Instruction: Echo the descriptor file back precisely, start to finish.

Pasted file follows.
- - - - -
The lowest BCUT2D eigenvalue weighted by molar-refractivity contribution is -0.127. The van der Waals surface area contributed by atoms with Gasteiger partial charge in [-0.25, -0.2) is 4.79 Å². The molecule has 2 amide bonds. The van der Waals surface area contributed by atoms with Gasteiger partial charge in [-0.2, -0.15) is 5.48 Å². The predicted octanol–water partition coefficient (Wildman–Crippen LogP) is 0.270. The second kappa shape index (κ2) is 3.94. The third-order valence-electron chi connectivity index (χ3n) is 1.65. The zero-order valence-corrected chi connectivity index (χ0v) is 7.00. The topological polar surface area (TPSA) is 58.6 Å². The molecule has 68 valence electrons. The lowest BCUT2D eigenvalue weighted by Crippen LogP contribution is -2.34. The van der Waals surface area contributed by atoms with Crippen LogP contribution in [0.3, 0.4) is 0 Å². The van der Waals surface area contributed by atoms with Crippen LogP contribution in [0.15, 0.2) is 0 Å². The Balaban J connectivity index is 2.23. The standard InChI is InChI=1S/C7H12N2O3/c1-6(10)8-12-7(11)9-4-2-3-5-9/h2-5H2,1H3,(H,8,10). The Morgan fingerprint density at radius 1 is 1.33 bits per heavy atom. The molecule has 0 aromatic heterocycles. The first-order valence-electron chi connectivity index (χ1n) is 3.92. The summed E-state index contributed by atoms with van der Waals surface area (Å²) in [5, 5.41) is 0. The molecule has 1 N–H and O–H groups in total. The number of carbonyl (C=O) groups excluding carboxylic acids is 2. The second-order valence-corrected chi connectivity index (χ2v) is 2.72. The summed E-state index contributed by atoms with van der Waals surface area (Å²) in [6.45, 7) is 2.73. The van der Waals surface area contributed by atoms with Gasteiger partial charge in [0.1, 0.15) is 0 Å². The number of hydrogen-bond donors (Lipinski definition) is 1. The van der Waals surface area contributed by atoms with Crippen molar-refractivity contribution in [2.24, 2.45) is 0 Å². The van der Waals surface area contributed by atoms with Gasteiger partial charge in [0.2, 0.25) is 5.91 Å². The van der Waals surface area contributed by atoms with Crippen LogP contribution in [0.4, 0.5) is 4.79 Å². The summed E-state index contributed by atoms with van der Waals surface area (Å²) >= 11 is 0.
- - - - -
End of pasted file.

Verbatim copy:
The lowest BCUT2D eigenvalue weighted by molar-refractivity contribution is -0.127. The van der Waals surface area contributed by atoms with Gasteiger partial charge in [-0.25, -0.2) is 4.79 Å². The molecule has 2 amide bonds. The van der Waals surface area contributed by atoms with Gasteiger partial charge in [-0.2, -0.15) is 5.48 Å². The predicted octanol–water partition coefficient (Wildman–Crippen LogP) is 0.270. The second kappa shape index (κ2) is 3.94. The third-order valence-electron chi connectivity index (χ3n) is 1.65. The zero-order valence-corrected chi connectivity index (χ0v) is 7.00. The topological polar surface area (TPSA) is 58.6 Å². The molecule has 68 valence electrons. The lowest BCUT2D eigenvalue weighted by Crippen LogP contribution is -2.34. The van der Waals surface area contributed by atoms with Crippen LogP contribution in [0.3, 0.4) is 0 Å². The van der Waals surface area contributed by atoms with Crippen LogP contribution in [0.15, 0.2) is 0 Å². The Balaban J connectivity index is 2.23. The standard InChI is InChI=1S/C7H12N2O3/c1-6(10)8-12-7(11)9-4-2-3-5-9/h2-5H2,1H3,(H,8,10). The Morgan fingerprint density at radius 1 is 1.33 bits per heavy atom. The molecule has 0 aromatic heterocycles. The first-order valence-electron chi connectivity index (χ1n) is 3.92. The summed E-state index contributed by atoms with van der Waals surface area (Å²) in [5, 5.41) is 0. The molecule has 1 N–H and O–H groups in total. The number of carbonyl (C=O) groups excluding carboxylic acids is 2. The second-order valence-corrected chi connectivity index (χ2v) is 2.72. The summed E-state index contributed by atoms with van der Waals surface area (Å²) in [6.45, 7) is 2.73. The van der Waals surface area contributed by atoms with Gasteiger partial charge in [0.1, 0.15) is 0 Å². The number of hydrogen-bond donors (Lipinski definition) is 1. The van der Waals surface area contributed by atoms with Crippen molar-refractivity contribution in [2.24, 2.45) is 0 Å². The van der Waals surface area contributed by atoms with Gasteiger partial charge in [0.2, 0.25) is 5.91 Å². The van der Waals surface area contributed by atoms with Crippen LogP contribution in [0.4, 0.5) is 4.79 Å². The summed E-state index contributed by atoms with van der Waals surface area (Å²) >= 11 is 0.